Boris Krasnyansky: I don’t have an answer to this question. I can’t tell you now. Policies make up a certain code of laws developed by the Corporate Centre, and then extended to all business groups, and implemented by companies. These “codes” regulate many issues: what things can and should be done, who can and should do things, what is the sequence of management decision making, who is responsible for what, what does or doesn’t need to be coordinated, what level of autonomy is enjoyed by the companies, and so on.

Going back, I would like to give another example of decreasing or increasing efficiency. For example, you need to have audited statements for a certain period of time to be able to go for IPOs or issue Eurobonds. Statements for two to three years. Moreover, they should be audited by international companies. This costs quite a lot of money. You can choose not to do it and save some money in the short term. When you do it, it adds to your expenses and decreases your efficiency. But without it, you won’t be able to issue the bonds and lower the cost of available finances.

RBC Ukraine: In that case, can you disclose the audited data for the previous year?

Boris Krasnyansky: It depends on what. We are going to consolidate and audit Group DF as a whole. But we're not going to publish those statements, not now at least. We are practicing.

Group DF is a privately-owned business, which is 100% owned by Dmitry Firtash. As the owner, he is shareholder in various businesses, be it chemical, titanium, banking, gas distribution, or real estate. And while Group DF, as a business, is not planning public listing or attracting capital, its individual businesses, like chemical, titanium, etc., will do so.

Investors and bankers don’t like to deal with holding companies, conglomerates. They like to work where you are closer to assets, where you can touch, where you have the machinery, equipment, land, production. But Group DF is a managing holding. No investor will understand what this business is, as we have banking on one side, chemicals business on the other side, media business etc. What are the trends, and where to invest? Therefore, we are not going to attract investments at the holding level. That’s why the audited statements of our main holding company do not have to be public.

RBC Ukraine: But the more open a business is, the more secure it is from rumours, gossips, speculations, etc., and so it is less vulnerable. From this point of view, don’t you find that it still makes sense to open up, maybe not this year but, say, next year?

Boris Krasnyansky: I don’t deny that it will happen over time. I’m just saying that it doesn’t have to be done. And I have already said that we are actually practicing. This is our first consolidation and first audit. We don’t even know the results yet. Let’s see, we will think.

But I’m sure that it doesn’t make sense to go out with the first results. Considering one of our objectives was to restructure the business, change its structure, and build a clear chain of ownership and management. From this point of view, how you build your business affects its results. Therefore, the first year won’t show the true picture, if we go public with it.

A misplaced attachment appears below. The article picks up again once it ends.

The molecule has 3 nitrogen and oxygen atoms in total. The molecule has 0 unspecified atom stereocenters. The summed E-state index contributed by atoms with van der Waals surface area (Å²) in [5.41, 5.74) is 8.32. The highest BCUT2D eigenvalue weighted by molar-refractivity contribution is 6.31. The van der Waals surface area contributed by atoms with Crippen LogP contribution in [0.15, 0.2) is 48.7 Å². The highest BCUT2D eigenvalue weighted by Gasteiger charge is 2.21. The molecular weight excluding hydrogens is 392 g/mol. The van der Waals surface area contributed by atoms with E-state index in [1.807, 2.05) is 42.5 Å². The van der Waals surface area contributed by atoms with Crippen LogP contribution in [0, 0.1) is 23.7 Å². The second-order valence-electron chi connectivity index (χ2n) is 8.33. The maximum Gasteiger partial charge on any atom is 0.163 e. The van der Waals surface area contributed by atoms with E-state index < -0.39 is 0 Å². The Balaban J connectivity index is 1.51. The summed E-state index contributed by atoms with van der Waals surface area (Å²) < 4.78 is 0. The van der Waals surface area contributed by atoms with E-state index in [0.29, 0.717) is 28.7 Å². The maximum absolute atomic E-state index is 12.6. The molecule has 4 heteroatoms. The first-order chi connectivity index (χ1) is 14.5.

RBC Ukraine: Group DF has three core businesses: fertilizers, titanium, and gas distribution. While there was more or less enough information on the first two, and one could get some understanding or idea, the gas distribution sector has lots of secrets. How are you going to shape the gas business, this gas holding so to say?

Boris Krasnyansky: Where are we now? We own shares in various regional gas companies. Some of these packages are large, some are medium, and some are small and fragmented. What we want to build is a single holding structure which would own controlling stakes, or significant stakes, in a rather large number of regional gas companies. We are in the final stages of planning this process, and we will launch it in the near future, in one or two months.

But you should understand that many regional gas companies are public companies. They have their own corporate management structures and, in any case, even if we consolidate ownership of a large number of shares, they will still have their own management bodies because many of them will continue to have minority shareholders anyway.

The state also owns 25% of shares in many regional gas companies today. It was announced that the government will open them up for privatization. But will it happen this year? It’s a question.

Anyways, at the level of some regional gas companies, there will be separate joint stock companies where we will hold various stakes, including controlling stakes. It’s premature to talk about the development strategy for the gas holding. Consolidation is the first step.

RBC Ukraine: ‘Some’ means how many?

Boris Krasnyansky: More than a half.

RBC Ukraine: Let move to the titanium business. There have been talks since 2010, including statements made by Mr Firtash on many occasions, that there was the need to consolidate a vertically integrated holding company using the public-private partnership model, etc. It's been more than two years now. Do you still work towards a vertically integrated structure, and do you have any difficulties or obstacles?